2019.08.07 10:00

After Jewish Community receives threats, PM condemns 'ethnic hatred'

BNS 2019.08.07 10:00

Lithuanian Prime Minister Saulius Skvernelis on Tuesday condemned manifestations of ethnic hatred and called on the country's law enforcement to prevent them after the Jewish community spoke of threats.

"The prime minister calls on law enforcement institutions to take action and to prevent possible elements of ethnic hatred and use other legal measures if needed," the government said in a statement.

"The prime minister underlines that the state's duty is to ensure the right to safety for every citizen living in the country and for every community. Responsible institutions must implement this duty," the statement reads.

The Jewish Community of Lithuania (LŽB) has said on Tuesday it is closing Vilnius Synagogue and its headquarters for an indeterminate period due to threats, and is also asking for additional protection of Sudervė Jewish Cemetery in Vilnius against acts of vandalism.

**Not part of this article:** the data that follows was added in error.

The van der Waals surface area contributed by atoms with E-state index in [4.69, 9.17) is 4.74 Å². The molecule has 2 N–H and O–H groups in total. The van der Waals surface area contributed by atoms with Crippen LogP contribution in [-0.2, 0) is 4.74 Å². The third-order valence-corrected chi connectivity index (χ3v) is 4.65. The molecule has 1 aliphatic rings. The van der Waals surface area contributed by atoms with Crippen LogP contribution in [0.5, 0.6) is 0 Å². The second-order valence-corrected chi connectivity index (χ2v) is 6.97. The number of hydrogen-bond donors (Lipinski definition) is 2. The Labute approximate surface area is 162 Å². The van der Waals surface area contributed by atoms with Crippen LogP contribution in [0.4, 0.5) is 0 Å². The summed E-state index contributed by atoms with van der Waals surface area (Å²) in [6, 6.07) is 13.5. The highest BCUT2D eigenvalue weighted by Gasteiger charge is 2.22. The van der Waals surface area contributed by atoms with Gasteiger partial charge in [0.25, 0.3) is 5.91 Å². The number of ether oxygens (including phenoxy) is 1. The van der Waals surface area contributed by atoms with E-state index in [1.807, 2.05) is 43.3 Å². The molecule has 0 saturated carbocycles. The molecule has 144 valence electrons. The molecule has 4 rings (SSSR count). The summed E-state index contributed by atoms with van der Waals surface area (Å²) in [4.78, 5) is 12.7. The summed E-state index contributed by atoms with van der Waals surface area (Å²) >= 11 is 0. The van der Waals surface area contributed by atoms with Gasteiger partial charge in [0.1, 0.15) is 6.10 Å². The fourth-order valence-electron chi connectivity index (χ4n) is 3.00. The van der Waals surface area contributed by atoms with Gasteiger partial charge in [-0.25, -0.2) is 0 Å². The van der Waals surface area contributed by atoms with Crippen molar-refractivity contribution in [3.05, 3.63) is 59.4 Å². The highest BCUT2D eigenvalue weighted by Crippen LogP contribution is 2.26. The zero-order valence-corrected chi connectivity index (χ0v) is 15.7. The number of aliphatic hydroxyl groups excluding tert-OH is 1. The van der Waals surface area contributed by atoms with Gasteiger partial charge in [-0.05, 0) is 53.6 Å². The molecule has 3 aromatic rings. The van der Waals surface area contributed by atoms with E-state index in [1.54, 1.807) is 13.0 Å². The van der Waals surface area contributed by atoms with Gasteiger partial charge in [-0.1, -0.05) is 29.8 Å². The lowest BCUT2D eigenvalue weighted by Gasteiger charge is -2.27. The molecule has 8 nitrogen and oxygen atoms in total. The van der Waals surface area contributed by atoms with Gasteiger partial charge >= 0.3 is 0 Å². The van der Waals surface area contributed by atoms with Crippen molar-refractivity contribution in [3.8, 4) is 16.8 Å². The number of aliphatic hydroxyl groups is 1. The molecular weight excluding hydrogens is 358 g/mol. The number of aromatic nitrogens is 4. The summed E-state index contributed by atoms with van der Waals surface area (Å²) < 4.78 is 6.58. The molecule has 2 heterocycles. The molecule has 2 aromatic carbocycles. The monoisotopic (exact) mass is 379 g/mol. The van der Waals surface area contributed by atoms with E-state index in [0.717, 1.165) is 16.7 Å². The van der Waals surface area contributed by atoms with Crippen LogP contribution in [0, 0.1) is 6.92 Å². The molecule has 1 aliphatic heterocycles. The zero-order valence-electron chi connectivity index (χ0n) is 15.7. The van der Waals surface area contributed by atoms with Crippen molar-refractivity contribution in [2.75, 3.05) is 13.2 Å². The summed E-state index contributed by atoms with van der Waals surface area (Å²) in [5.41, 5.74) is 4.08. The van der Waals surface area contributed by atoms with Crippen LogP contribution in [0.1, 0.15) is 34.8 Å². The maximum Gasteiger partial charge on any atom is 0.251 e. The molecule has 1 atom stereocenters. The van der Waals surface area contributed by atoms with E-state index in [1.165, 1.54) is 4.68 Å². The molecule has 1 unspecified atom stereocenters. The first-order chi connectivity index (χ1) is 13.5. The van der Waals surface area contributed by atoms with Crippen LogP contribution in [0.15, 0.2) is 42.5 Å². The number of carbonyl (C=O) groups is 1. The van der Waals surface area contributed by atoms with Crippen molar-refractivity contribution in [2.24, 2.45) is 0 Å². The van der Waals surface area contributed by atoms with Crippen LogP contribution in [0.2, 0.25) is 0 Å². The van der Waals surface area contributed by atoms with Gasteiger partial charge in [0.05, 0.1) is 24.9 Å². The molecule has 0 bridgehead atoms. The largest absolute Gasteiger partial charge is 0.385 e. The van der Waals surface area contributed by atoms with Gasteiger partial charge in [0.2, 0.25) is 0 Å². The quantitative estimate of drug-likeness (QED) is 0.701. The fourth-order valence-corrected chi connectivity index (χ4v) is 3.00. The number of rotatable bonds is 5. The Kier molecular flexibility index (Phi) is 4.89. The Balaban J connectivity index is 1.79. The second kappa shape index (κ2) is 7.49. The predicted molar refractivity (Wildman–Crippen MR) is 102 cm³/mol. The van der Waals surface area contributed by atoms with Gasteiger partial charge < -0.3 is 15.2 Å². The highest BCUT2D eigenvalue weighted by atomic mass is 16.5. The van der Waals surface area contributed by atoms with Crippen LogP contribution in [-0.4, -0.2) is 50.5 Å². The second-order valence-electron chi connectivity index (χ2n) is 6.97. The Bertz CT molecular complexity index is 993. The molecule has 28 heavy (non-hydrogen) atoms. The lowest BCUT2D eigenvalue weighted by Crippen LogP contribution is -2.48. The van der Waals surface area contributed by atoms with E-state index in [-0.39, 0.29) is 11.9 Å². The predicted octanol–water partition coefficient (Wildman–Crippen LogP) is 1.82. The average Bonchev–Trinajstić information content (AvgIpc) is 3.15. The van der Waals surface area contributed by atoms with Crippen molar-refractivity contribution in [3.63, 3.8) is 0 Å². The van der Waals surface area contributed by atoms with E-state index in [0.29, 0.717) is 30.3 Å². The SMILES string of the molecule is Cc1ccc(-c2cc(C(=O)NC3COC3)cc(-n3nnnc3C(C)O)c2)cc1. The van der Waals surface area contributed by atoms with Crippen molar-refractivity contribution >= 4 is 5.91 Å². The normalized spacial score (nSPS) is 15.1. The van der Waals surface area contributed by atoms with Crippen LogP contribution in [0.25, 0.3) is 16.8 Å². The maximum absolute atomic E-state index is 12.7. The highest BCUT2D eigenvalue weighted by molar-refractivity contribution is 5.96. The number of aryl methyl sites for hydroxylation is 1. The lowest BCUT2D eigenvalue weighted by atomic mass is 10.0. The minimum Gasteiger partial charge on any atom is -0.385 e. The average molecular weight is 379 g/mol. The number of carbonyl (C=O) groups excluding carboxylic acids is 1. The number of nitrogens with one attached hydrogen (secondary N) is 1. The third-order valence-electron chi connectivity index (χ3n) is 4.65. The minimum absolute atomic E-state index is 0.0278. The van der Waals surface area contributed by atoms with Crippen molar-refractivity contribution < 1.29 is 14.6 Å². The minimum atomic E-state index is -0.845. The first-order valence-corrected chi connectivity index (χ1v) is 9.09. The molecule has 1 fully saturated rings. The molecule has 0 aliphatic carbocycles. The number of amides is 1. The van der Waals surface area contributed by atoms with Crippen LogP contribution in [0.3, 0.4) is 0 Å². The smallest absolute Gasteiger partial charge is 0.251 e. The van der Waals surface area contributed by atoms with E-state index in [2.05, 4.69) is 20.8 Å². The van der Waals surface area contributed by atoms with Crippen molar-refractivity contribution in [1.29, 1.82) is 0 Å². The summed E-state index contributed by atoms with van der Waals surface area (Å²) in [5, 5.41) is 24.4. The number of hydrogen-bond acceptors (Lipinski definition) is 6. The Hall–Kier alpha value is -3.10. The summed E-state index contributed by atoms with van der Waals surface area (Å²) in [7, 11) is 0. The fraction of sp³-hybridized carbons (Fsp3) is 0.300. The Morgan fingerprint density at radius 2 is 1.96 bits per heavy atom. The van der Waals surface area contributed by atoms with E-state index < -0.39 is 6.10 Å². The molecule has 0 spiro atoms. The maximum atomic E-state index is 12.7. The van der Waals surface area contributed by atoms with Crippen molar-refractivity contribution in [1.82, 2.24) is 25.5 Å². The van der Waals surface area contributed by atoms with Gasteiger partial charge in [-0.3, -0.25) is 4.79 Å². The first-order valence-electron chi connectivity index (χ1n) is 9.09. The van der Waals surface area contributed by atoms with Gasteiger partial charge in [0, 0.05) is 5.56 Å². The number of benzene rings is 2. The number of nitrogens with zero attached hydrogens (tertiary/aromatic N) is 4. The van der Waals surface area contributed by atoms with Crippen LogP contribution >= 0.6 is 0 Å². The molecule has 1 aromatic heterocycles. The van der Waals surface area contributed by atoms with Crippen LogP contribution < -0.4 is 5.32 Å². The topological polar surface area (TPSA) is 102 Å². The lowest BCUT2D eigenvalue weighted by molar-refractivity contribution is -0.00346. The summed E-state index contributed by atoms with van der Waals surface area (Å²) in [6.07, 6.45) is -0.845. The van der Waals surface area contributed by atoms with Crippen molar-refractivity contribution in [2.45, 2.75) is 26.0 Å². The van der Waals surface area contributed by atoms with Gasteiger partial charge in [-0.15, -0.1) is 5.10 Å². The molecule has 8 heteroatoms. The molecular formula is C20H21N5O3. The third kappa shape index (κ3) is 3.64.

Read more: Jewish Community receives threats, closes synagogue and headquarters

Tensions have risen in Lithuania in recent weeks following the Vilnius authorities' decision to remove the controversial memorial plaque to Jonas Noreika, also known as Generolas Vėtra (General Storm), and also rename the street named after Kazys Skirpa, another controversial figure.

Read more: Despite protests, Vilnius renames street dedicated to Škirpa 'who promoted Holocaust'

Read more: Vilnius removes plaque for anti-Soviet partisan and accused Nazi collaborator Jonas Noreika

Faina Kukliansky, chair of the Jewish Community of Lithuania, told BNS on Tuesday the community has received threatening letters recently, but has not turned to the police and has no intention to do so.

Ramūnas Matonis, spokesman for Lithuania's police, told BNS that officers are ready to prevent any unrest incidents or attempts to incite to ethnic hatred.

"During the rally near the monument to King Mindaugas on Wednesday additional police forces will also be deployed, it will be recorded, and we are ready to respond to any attempt to incite unrest," the police spokesman said.

Read more: Protesters 'to defend Lithuanian heroes' after historical memory controversy

In his words, the police have had contact with the Jewish Community of Lithuania in recent days. However, "we haven't received anything official. They have just expressed their concern that they don't feel safe. We assured them that we are ready to respond," Matonis said.